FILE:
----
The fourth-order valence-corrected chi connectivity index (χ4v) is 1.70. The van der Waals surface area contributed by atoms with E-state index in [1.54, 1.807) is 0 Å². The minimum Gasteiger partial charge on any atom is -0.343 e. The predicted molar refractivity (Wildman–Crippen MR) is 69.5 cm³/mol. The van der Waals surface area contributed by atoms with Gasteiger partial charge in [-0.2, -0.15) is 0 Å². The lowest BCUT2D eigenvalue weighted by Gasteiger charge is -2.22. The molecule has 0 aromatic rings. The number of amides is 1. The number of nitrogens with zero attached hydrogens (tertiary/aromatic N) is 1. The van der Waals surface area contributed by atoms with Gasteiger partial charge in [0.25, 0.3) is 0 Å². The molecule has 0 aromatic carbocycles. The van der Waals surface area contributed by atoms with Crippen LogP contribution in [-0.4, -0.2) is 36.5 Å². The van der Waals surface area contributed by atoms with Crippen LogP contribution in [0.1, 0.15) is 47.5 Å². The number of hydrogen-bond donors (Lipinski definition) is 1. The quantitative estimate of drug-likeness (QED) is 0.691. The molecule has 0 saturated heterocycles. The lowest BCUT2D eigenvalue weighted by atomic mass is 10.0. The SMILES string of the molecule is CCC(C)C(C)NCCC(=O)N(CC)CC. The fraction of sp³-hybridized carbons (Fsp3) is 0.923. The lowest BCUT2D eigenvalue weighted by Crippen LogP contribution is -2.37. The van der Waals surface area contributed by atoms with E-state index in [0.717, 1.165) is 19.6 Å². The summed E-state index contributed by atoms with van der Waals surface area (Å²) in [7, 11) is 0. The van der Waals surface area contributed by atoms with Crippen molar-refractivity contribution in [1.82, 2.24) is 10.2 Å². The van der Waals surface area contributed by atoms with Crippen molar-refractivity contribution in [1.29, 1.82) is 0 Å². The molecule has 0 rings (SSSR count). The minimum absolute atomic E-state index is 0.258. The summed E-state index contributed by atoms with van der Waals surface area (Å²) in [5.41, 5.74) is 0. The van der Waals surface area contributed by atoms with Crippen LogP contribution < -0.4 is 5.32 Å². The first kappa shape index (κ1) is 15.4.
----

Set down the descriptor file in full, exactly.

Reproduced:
The fourth-order valence-corrected chi connectivity index (χ4v) is 1.70. The van der Waals surface area contributed by atoms with E-state index in [1.54, 1.807) is 0 Å². The minimum Gasteiger partial charge on any atom is -0.343 e. The predicted molar refractivity (Wildman–Crippen MR) is 69.5 cm³/mol. The van der Waals surface area contributed by atoms with Gasteiger partial charge in [-0.2, -0.15) is 0 Å². The lowest BCUT2D eigenvalue weighted by Gasteiger charge is -2.22. The molecule has 0 aromatic rings. The number of amides is 1. The number of nitrogens with zero attached hydrogens (tertiary/aromatic N) is 1. The van der Waals surface area contributed by atoms with Gasteiger partial charge in [0.25, 0.3) is 0 Å². The molecule has 0 aromatic carbocycles. The van der Waals surface area contributed by atoms with Crippen LogP contribution in [-0.4, -0.2) is 36.5 Å². The van der Waals surface area contributed by atoms with Crippen LogP contribution in [0.1, 0.15) is 47.5 Å². The number of hydrogen-bond donors (Lipinski definition) is 1. The quantitative estimate of drug-likeness (QED) is 0.691. The molecule has 0 saturated heterocycles. The lowest BCUT2D eigenvalue weighted by atomic mass is 10.0. The SMILES string of the molecule is CCC(C)C(C)NCCC(=O)N(CC)CC. The fraction of sp³-hybridized carbons (Fsp3) is 0.923. The lowest BCUT2D eigenvalue weighted by Crippen LogP contribution is -2.37. The van der Waals surface area contributed by atoms with E-state index in [0.717, 1.165) is 19.6 Å². The summed E-state index contributed by atoms with van der Waals surface area (Å²) in [7, 11) is 0. The van der Waals surface area contributed by atoms with Crippen molar-refractivity contribution in [1.82, 2.24) is 10.2 Å². The van der Waals surface area contributed by atoms with Crippen molar-refractivity contribution in [1.29, 1.82) is 0 Å². The molecule has 0 rings (SSSR count). The minimum absolute atomic E-state index is 0.258. The summed E-state index contributed by atoms with van der Waals surface area (Å²) in [5.41, 5.74) is 0. The van der Waals surface area contributed by atoms with Crippen LogP contribution < -0.4 is 5.32 Å². The first kappa shape index (κ1) is 15.4.